Fay Grim

| May 20, 2007

SPOILER WARNING: This review contains some major plot points of 1997’s Henry Fool, to which Fay Grim is a sequel. If you haven’t seen Henry Fool, I highly suggest you go rent it and then come back to read this review. And for those of you so impatient, you can’t wait to know: Fay Grim is very good and well worth seeing. Now go rent Henry Fool.
We’re just moving into the summer months and all loyal moviegoers and Film Monthly readers know what that means. That’s right, it’s sequel season. The usual suspects are already here or gearing up the mega-publicity machine to insure huge opening weekend box office numbers. What does this leave for the smaller films out there? How can they compete with behemoths like Spider-Man 3 or Shrek 3 that between them take up seemingly a full half of the available theater screens? Well folks, writer-director Hal Hartley thinks he has the answer: give the indie crowd their own sequel to buzz about. In perhaps the summer season’s most surprising attempt at counter-programming, Hartley unleashes the chaotic, comedic world of Fay Grim.
In Henry Fool, the titular character (Thomas Jay Ryan, Eternal Sunshine of the Spotless Mind) is a pretentious drifter with delusions of grandeur about being a great, misunderstood writer. Henry blows into the lives of the Grim family, spouting philosophical nuggets that sound like they come straight out of a book of quotations (which they probably do). Despite the unoriginality of his thoughts and the very real possibility that he has no idea what he is actually saying, Henry has a surprising effect on Simon Grim (James Urbaniak, American Splendor). Simon is a quietly desperate garbage man whom most everyone in his Queens neighborhood assumes is retarded. Under Henry’s “tutelage” and harsh words of encouragement, Simon blossoms into a poet whose work is so strong and controversial, he becomes a huge success. Meanwhile, Fay (Parker Posey, Dazed and Confused), Simon’s sister, is bedded by Henry, resulting in pregnancy. While Fay lacks self-esteem and education, and is promiscuous to a fault, she also shows a fierce loyalty and strange maternal instinct toward Simon and eventually Henry. Forced into marriage, Henry begrudgingly settles down. In a late in the movie twist, Henry kills the neighborhood wife-beater in self-defense, and goes on the run from the cops, leaving Fay and their seven-year-old son, Ned (Liam Aiken, Road to Perdition), behind.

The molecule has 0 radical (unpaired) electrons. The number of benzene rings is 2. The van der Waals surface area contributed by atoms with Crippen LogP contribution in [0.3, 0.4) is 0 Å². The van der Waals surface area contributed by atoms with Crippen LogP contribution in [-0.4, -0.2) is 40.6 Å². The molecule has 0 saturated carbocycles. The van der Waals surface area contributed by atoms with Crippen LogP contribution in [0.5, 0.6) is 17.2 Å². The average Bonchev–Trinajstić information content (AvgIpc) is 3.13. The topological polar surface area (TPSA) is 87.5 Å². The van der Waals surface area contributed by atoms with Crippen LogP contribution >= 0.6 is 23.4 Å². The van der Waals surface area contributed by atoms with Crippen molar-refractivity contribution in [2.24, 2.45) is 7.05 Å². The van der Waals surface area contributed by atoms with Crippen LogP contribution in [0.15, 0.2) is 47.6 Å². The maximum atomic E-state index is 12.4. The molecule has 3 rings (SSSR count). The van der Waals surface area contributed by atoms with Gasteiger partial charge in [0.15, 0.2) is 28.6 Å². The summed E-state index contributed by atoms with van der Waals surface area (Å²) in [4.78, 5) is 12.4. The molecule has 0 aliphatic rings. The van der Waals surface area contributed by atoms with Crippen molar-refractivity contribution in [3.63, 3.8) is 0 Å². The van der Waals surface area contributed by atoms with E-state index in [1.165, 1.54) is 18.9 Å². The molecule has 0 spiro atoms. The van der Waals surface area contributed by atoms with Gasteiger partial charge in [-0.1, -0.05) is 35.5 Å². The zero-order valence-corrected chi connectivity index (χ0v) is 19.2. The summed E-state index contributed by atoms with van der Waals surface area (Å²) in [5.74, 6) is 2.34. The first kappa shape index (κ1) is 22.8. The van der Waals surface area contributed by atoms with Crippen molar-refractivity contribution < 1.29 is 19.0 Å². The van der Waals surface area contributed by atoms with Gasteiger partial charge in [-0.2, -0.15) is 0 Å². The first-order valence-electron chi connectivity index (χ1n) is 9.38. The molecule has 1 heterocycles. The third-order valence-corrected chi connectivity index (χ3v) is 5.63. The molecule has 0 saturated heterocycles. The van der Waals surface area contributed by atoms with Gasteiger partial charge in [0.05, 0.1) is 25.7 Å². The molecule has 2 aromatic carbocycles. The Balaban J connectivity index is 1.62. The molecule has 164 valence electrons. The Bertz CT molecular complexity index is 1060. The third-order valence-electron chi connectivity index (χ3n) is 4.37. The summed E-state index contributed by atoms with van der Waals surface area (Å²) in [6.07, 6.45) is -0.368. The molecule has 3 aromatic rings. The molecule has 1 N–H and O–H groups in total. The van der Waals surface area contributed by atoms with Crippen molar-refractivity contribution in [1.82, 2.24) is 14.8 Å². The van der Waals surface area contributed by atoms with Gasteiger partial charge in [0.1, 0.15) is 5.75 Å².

Much like Hartley’s previous efforts, Henry Fool was a film about flawed characters looking for what everyone else wants: love, respect, admiration and redemption. It featured his trademark mixture of deadpan acting, sincere dialogue, and humor that navigates anywhere from absurd to scatological. It was also his most expansive film, touching on social and political elements from censorship to art vs. commerce. With Fay Grim, he picks the story up seven years after Henry has made his escape, but does so in a most unexpected way.